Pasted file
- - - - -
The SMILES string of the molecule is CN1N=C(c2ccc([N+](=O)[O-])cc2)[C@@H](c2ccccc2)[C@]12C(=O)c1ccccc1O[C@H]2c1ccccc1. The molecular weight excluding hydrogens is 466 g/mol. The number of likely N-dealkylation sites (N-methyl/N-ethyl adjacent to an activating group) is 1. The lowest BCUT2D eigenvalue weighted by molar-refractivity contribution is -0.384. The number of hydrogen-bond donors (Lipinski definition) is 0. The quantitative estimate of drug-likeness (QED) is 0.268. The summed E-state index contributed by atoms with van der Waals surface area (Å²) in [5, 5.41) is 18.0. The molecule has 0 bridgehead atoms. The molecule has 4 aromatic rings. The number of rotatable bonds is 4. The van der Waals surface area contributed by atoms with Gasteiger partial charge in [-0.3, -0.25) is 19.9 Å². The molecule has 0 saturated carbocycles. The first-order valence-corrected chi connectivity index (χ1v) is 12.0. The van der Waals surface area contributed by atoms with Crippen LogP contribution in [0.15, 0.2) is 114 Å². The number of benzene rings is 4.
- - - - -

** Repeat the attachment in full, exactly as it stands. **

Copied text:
The SMILES string of the molecule is CN1N=C(c2ccc([N+](=O)[O-])cc2)[C@@H](c2ccccc2)[C@]12C(=O)c1ccccc1O[C@H]2c1ccccc1. The molecular weight excluding hydrogens is 466 g/mol. The number of likely N-dealkylation sites (N-methyl/N-ethyl adjacent to an activating group) is 1. The lowest BCUT2D eigenvalue weighted by molar-refractivity contribution is -0.384. The number of hydrogen-bond donors (Lipinski definition) is 0. The quantitative estimate of drug-likeness (QED) is 0.268. The summed E-state index contributed by atoms with van der Waals surface area (Å²) in [5, 5.41) is 18.0. The molecule has 0 bridgehead atoms. The molecule has 4 aromatic rings. The number of rotatable bonds is 4. The van der Waals surface area contributed by atoms with Gasteiger partial charge in [-0.3, -0.25) is 19.9 Å². The molecule has 0 saturated carbocycles. The first-order valence-corrected chi connectivity index (χ1v) is 12.0. The van der Waals surface area contributed by atoms with Crippen LogP contribution in [0.15, 0.2) is 114 Å². The number of benzene rings is 4.